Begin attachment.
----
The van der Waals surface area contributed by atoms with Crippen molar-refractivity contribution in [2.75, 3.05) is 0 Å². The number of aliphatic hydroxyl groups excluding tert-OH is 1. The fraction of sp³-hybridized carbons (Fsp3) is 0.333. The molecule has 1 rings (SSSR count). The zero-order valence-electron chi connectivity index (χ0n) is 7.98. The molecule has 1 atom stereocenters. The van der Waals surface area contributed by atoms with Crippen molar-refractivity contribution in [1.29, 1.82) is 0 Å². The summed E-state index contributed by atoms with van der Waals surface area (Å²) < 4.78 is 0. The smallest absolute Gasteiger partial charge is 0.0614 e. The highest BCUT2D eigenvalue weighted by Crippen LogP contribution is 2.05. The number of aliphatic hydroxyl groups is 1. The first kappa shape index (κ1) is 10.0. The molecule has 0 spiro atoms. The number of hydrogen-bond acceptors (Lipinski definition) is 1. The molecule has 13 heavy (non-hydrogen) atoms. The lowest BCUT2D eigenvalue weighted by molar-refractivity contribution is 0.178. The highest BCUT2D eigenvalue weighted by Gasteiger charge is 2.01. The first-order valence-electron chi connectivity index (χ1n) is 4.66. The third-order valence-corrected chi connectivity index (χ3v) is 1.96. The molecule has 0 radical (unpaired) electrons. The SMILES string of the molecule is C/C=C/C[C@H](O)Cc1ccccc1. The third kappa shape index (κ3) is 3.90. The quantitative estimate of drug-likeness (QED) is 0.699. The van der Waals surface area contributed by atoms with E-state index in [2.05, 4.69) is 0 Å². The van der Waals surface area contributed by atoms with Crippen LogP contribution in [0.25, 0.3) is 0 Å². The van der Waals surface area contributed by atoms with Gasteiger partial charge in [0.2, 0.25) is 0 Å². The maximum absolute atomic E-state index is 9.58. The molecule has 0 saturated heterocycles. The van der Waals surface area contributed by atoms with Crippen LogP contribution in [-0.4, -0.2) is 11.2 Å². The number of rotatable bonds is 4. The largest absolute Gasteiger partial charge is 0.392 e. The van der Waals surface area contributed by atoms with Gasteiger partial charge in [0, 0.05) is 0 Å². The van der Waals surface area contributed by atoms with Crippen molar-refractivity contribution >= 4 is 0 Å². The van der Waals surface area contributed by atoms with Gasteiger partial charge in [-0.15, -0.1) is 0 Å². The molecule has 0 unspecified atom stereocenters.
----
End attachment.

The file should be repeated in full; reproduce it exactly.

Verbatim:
The van der Waals surface area contributed by atoms with Crippen molar-refractivity contribution in [2.75, 3.05) is 0 Å². The number of aliphatic hydroxyl groups excluding tert-OH is 1. The fraction of sp³-hybridized carbons (Fsp3) is 0.333. The molecule has 1 rings (SSSR count). The zero-order valence-electron chi connectivity index (χ0n) is 7.98. The molecule has 1 atom stereocenters. The van der Waals surface area contributed by atoms with Crippen molar-refractivity contribution in [1.29, 1.82) is 0 Å². The summed E-state index contributed by atoms with van der Waals surface area (Å²) < 4.78 is 0. The smallest absolute Gasteiger partial charge is 0.0614 e. The highest BCUT2D eigenvalue weighted by Crippen LogP contribution is 2.05. The number of aliphatic hydroxyl groups is 1. The first kappa shape index (κ1) is 10.0. The molecule has 0 spiro atoms. The number of hydrogen-bond acceptors (Lipinski definition) is 1. The molecule has 13 heavy (non-hydrogen) atoms. The lowest BCUT2D eigenvalue weighted by molar-refractivity contribution is 0.178. The highest BCUT2D eigenvalue weighted by Gasteiger charge is 2.01. The first-order valence-electron chi connectivity index (χ1n) is 4.66. The third-order valence-corrected chi connectivity index (χ3v) is 1.96. The molecule has 0 radical (unpaired) electrons. The SMILES string of the molecule is C/C=C/C[C@H](O)Cc1ccccc1. The third kappa shape index (κ3) is 3.90. The quantitative estimate of drug-likeness (QED) is 0.699. The van der Waals surface area contributed by atoms with E-state index in [2.05, 4.69) is 0 Å². The van der Waals surface area contributed by atoms with Crippen LogP contribution in [0.25, 0.3) is 0 Å². The van der Waals surface area contributed by atoms with Gasteiger partial charge in [0.2, 0.25) is 0 Å². The maximum absolute atomic E-state index is 9.58. The molecule has 0 saturated heterocycles. The van der Waals surface area contributed by atoms with Crippen LogP contribution in [-0.4, -0.2) is 11.2 Å². The number of rotatable bonds is 4. The largest absolute Gasteiger partial charge is 0.392 e. The van der Waals surface area contributed by atoms with Gasteiger partial charge in [0, 0.05) is 0 Å². The van der Waals surface area contributed by atoms with Crippen molar-refractivity contribution >= 4 is 0 Å². The van der Waals surface area contributed by atoms with Gasteiger partial charge in [-0.15, -0.1) is 0 Å². The molecule has 0 unspecified atom stereocenters.